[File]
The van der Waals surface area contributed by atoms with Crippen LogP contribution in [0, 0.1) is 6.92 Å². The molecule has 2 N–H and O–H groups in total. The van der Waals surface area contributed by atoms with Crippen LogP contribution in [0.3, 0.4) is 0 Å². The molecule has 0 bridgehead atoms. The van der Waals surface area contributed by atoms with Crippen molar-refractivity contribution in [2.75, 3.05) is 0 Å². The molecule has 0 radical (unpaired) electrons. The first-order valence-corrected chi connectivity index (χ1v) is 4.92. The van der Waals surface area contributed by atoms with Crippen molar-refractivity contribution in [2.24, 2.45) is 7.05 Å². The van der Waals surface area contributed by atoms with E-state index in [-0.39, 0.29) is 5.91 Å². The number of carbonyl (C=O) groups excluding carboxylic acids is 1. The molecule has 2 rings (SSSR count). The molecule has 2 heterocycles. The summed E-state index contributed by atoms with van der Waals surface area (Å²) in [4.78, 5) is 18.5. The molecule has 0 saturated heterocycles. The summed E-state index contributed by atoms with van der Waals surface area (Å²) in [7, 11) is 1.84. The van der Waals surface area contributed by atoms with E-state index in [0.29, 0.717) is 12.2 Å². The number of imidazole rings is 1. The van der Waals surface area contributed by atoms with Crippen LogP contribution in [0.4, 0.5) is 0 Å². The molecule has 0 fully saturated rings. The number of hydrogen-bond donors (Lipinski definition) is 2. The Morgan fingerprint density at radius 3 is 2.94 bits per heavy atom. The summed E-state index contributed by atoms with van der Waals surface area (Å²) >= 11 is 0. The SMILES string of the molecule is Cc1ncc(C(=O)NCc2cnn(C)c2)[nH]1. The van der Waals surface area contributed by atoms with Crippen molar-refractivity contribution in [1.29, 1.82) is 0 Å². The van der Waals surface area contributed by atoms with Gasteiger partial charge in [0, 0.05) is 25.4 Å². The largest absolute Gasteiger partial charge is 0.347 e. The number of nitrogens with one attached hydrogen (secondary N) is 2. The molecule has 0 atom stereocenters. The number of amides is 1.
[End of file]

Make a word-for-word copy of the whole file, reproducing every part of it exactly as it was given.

The van der Waals surface area contributed by atoms with Crippen LogP contribution in [0, 0.1) is 6.92 Å². The molecule has 2 N–H and O–H groups in total. The van der Waals surface area contributed by atoms with Crippen LogP contribution in [0.3, 0.4) is 0 Å². The molecule has 0 bridgehead atoms. The van der Waals surface area contributed by atoms with Crippen molar-refractivity contribution in [2.75, 3.05) is 0 Å². The molecule has 0 radical (unpaired) electrons. The first-order valence-corrected chi connectivity index (χ1v) is 4.92. The van der Waals surface area contributed by atoms with Crippen molar-refractivity contribution in [2.24, 2.45) is 7.05 Å². The van der Waals surface area contributed by atoms with E-state index in [-0.39, 0.29) is 5.91 Å². The number of carbonyl (C=O) groups excluding carboxylic acids is 1. The molecule has 2 rings (SSSR count). The molecule has 2 heterocycles. The summed E-state index contributed by atoms with van der Waals surface area (Å²) in [4.78, 5) is 18.5. The molecule has 0 saturated heterocycles. The summed E-state index contributed by atoms with van der Waals surface area (Å²) in [7, 11) is 1.84. The van der Waals surface area contributed by atoms with E-state index in [0.29, 0.717) is 12.2 Å². The number of imidazole rings is 1. The van der Waals surface area contributed by atoms with Crippen LogP contribution in [0.4, 0.5) is 0 Å². The molecule has 0 fully saturated rings. The number of hydrogen-bond donors (Lipinski definition) is 2. The Morgan fingerprint density at radius 3 is 2.94 bits per heavy atom. The summed E-state index contributed by atoms with van der Waals surface area (Å²) >= 11 is 0. The SMILES string of the molecule is Cc1ncc(C(=O)NCc2cnn(C)c2)[nH]1. The van der Waals surface area contributed by atoms with Crippen molar-refractivity contribution in [1.29, 1.82) is 0 Å². The van der Waals surface area contributed by atoms with Gasteiger partial charge in [0, 0.05) is 25.4 Å². The largest absolute Gasteiger partial charge is 0.347 e. The number of nitrogens with one attached hydrogen (secondary N) is 2. The molecule has 0 atom stereocenters. The number of amides is 1.